For decades, scientists have observed signs of a threadlike structure connecting galaxies across the universe. Theories, computer models, and indirect observations have shown that there is a network of dark matter in the universe that connects galaxies and establishes the large-scale structure of the universe. But if the fibers that make up this network are dense, dark matter is extremely difficult to observe.
Today, researchers published the first composite image of a dark matter filament connecting galaxies together.
Filaments of dark matter connect the space between galaxies in this false-color image. The locations of bright galaxies are shown in white areas and the presence of dark matter filaments connecting the galaxies is shown in red. Photo: S. Epps/M. Hudson/University of Waterloo.
Dark matter, an elusive type of matter estimated to make up 17% of the universe, does not radiate, reflect or absorb light. This makes dark matter virtually undetectable, except for its effects when it exerts a gravitational pull or when it bends the light of distant galaxies, what we call the osmotic effect.
For their work, Hudson and co-author Seth Epps, who was a master’s student at the University of Waterloo at the time of the study, used a technique called “weak gravitational lensing” – a statistical measure of slight curvature which occurs in the path of light entering near where the mass is located. Gravitational lensing makes images of galaxies appear slightly curved due to the presence of mass, such as that of dark matter.
In the paper, they explain that to study the weak lensing signal from dark matter filaments, they needed two sets of data: a catalog of pairs of galaxy clusters affected by the effect and a catalog of galaxies of background with precise distance measurements.
They combined lensing data from a multi-year survey of the sky at the Canada-France-Hawaii Telescope with SDSS data on Bright Red Galaxies (LRGs), which are massive, distant, and very old galaxies.
“LRGs are very bright galaxies. They tend to be more massive than average galaxies and “live” in heavier dark matter “halos.” It is reasonable to expect that the fibers or bridges between them will also be heavier than normal,” Hudson told Seeker via email.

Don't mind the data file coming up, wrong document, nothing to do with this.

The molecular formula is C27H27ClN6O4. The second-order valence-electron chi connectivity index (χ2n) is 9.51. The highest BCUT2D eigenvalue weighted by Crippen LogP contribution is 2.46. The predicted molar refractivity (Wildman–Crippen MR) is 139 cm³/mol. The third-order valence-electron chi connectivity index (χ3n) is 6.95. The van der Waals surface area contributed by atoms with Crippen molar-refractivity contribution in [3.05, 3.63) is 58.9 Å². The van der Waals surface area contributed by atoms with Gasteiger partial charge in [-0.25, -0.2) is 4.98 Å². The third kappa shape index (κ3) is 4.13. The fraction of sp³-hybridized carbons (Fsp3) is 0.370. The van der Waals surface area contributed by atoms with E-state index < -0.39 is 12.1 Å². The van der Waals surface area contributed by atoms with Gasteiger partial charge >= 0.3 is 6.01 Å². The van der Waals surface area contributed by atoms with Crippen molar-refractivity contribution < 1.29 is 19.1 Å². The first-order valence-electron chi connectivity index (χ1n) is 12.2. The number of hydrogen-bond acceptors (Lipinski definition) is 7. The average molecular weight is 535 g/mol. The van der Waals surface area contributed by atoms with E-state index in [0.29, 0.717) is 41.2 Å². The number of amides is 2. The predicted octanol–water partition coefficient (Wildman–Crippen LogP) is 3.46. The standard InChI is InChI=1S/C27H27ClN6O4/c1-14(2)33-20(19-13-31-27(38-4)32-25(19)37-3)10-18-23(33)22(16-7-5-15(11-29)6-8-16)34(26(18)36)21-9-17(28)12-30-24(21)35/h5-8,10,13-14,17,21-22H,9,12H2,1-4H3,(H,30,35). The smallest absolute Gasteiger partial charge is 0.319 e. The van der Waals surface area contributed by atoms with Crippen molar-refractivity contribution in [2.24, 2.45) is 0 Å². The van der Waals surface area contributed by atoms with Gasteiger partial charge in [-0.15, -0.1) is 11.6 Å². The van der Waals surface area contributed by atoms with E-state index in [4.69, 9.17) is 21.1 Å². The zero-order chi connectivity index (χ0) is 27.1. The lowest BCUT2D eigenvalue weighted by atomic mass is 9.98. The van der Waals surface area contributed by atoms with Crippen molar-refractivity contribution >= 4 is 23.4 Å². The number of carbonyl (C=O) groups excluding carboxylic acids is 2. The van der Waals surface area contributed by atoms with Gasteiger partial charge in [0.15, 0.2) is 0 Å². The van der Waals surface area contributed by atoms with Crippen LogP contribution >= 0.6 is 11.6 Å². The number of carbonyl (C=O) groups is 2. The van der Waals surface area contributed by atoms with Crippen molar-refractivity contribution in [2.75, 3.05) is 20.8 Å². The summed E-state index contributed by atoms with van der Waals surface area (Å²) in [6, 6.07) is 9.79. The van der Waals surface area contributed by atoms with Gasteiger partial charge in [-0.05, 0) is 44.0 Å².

Hudson and Epps combined more than 23,000 pairs of galaxies, all located about 4.5 million light years apart. This allowed them to create a composite image showing the presence of dark matter between galaxies. Hudson told Seeker that the filament in their “image” is the average of 23,000 pairs of galaxies.
“The main reason we used these galaxies is that they have precise distances (as measured by another research group),” says Hudson. “These distance measurements allow us to distinguish true 3D “galactic pairs” (i.e. they are both at the same distance from us), galaxies close together in the sky but in reality at distances very different distances.
The pairs of 3D galaxies will be physically close to each other and therefore will have a bridge, while the other group (unpaired galaxies) will not, so there will be no bridge between these galaxies. Hudson and Epps say their results show that the bridge of dark matter filaments is strongest between systems less than 40 million light years apart.
“Using this technique, we will not only be able to see that these dark matter filaments exist in the universe, but we will also be able to see the extent to which these filaments connect celestial objects together,” Epps said in a statement. statement.
The Big Bang theory predicts that fluctuations in the density of matter during the early moments of the universe caused large amounts of matter to accumulate in the universe in a network of tangled filaments. To explain this, astronomer Fritz Zwicky first introduced the concept of dark matter in 1933, when his measurements of galaxies moving within galaxy clusters showed that they must be abundant, at least ten times more invisible matter than what is present.
But this was not recognized until the 1970s, when dark matter began to be seriously considered. Vera Rubin and Kent Ford Jr. mapped the motions of stars in galaxies near our own Milky Way, and they also concluded that each galaxy must be made up of large amounts of invisible matter, far more than all the visible matter. Later, computer simulations confirmed this and suggested the presence of dark matter, structured like a network, with long filaments connected to each other at the locations of large galaxy clusters.
In their paper, Hudson and Epps list dozens of previous studies that have attempted to measure and observe dark matter networks, and they say they hope that their techniques for superimposing filaments between groups and clusters of galaxies could become the basis future studies on dark matter filaments. They hope that further studies and telescopes will continue to expand our understanding of dark matter.
Source: Researcher, Space